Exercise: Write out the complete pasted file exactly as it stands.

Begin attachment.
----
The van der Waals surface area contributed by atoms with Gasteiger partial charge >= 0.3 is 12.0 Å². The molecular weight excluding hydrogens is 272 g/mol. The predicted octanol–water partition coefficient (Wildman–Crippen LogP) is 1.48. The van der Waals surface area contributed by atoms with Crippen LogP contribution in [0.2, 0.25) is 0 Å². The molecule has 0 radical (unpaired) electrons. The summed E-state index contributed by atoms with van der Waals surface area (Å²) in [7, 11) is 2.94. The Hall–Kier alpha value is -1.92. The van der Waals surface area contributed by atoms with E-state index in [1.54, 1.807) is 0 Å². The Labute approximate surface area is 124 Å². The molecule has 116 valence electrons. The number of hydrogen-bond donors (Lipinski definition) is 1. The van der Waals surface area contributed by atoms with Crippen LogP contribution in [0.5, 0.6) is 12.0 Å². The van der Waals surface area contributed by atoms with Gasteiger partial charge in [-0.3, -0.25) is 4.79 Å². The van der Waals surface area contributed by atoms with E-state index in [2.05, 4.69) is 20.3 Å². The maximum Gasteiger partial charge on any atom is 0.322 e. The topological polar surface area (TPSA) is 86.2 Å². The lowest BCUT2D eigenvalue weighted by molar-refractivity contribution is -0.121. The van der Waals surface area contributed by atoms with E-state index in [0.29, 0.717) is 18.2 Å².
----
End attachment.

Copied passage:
The van der Waals surface area contributed by atoms with Gasteiger partial charge >= 0.3 is 12.0 Å². The molecular weight excluding hydrogens is 272 g/mol. The predicted octanol–water partition coefficient (Wildman–Crippen LogP) is 1.48. The van der Waals surface area contributed by atoms with Crippen LogP contribution in [0.2, 0.25) is 0 Å². The molecule has 0 radical (unpaired) electrons. The summed E-state index contributed by atoms with van der Waals surface area (Å²) in [7, 11) is 2.94. The Hall–Kier alpha value is -1.92. The van der Waals surface area contributed by atoms with E-state index in [1.54, 1.807) is 0 Å². The Labute approximate surface area is 124 Å². The molecule has 116 valence electrons. The number of hydrogen-bond donors (Lipinski definition) is 1. The van der Waals surface area contributed by atoms with Crippen LogP contribution in [0.5, 0.6) is 12.0 Å². The van der Waals surface area contributed by atoms with Gasteiger partial charge in [-0.3, -0.25) is 4.79 Å². The van der Waals surface area contributed by atoms with E-state index in [2.05, 4.69) is 20.3 Å². The maximum Gasteiger partial charge on any atom is 0.322 e. The topological polar surface area (TPSA) is 86.2 Å². The lowest BCUT2D eigenvalue weighted by molar-refractivity contribution is -0.121. The van der Waals surface area contributed by atoms with E-state index in [0.29, 0.717) is 18.2 Å².